An Egyptian woman holds up her new national ID card

Photo: UN Women / Fatma Elzahraa Yassin

Principles on Identification for Sustainable Development

– World Bank

A landmark publication in the identity discussion, this World Bank paper offers 10 principles to address the 1.5 billion people around the world who lack legal ID

Bringing together partners from across the international development spectrum – from the UN and global institutions to public and private sectors – this paper spearheads the principles of the World Bank's Identification for Development initiative. With its start point focussed on the lack of access for more than a billion people to formal ID, it highlights the importance of addressing this "identification gap" as a means for individuals to access key services, rights and roles in society, as well as progressing the UN's Global Goals.

We believe that every person has the right to participate fully in their society and economy. Without proof of identity, people may be denied access to rights and services — they may be unable to open a bank account, attend school, collect benefits such as social security, seek legal protection, or otherwise engage in modern society.

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The paper also offers 10 shared principles to help guide the application of identity programmes (particularly in the field of international development), centered on the themes of Inclusion, Design and Governance.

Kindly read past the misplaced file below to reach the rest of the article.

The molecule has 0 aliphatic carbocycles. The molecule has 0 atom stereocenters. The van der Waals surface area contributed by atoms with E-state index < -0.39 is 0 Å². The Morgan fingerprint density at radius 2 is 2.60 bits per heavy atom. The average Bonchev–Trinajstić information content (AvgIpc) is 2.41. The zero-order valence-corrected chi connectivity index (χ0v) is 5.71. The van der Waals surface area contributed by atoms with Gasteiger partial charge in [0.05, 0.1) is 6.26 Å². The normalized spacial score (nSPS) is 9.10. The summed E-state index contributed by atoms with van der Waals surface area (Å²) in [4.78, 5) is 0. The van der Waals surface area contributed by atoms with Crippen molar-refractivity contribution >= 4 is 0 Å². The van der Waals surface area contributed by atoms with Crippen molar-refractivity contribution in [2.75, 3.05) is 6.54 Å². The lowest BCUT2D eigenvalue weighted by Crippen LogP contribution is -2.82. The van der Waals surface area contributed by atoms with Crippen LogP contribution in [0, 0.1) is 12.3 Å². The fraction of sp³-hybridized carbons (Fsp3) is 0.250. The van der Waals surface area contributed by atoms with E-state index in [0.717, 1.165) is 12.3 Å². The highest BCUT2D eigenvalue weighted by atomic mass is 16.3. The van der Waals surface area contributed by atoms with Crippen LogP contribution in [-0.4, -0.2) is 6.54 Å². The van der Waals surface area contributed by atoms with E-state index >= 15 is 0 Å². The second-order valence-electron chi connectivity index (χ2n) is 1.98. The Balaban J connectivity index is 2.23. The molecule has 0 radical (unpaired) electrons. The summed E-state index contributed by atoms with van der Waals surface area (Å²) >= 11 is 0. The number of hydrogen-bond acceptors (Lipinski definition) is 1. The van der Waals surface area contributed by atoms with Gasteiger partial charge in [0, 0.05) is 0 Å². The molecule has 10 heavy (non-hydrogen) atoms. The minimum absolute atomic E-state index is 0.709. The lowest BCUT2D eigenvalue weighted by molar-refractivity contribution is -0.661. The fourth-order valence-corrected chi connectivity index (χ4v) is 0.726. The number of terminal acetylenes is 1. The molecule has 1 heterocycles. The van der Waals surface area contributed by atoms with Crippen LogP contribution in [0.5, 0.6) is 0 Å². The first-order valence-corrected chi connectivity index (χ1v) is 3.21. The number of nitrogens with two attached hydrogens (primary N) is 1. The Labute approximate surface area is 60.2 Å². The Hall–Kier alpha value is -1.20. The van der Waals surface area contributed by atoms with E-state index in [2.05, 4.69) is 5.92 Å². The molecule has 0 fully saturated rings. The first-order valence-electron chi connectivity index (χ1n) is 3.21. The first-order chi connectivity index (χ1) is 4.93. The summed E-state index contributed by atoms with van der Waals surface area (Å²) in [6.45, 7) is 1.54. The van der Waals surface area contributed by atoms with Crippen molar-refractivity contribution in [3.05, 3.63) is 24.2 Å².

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The 10 principles on identification for sustainable development – courtesy of World Bank

In their own words from the abstract:

"Living without proof of legal identity is a serious obstacle to social, economic, and political inclusion. As public and private service providers increasingly transition into the digital realm, the ability for individuals to prove who they are will be essential for accessing benefits and services via digital platforms. This move toward digital platforms can increase efficiency of service delivery, create significant savings for citizens, governments, and businesses by reducing transaction costs, as well as drive innovation. This can generate many benefits, but can also exacerbate the risk of isolation for poorly-connected populations including rural and remote communities, the forcibly displaced, stateless persons and other marginalized groups. Leveling the playing field requires a coordinated, sustained effort by countries as well as stakeholders involved in the provision and use of identification systems. A shared vision through this set of common Principles can contribute to robust and universal identification systems that in turn promote social and economic inclusion and sustainable development outcomes."

World Bank

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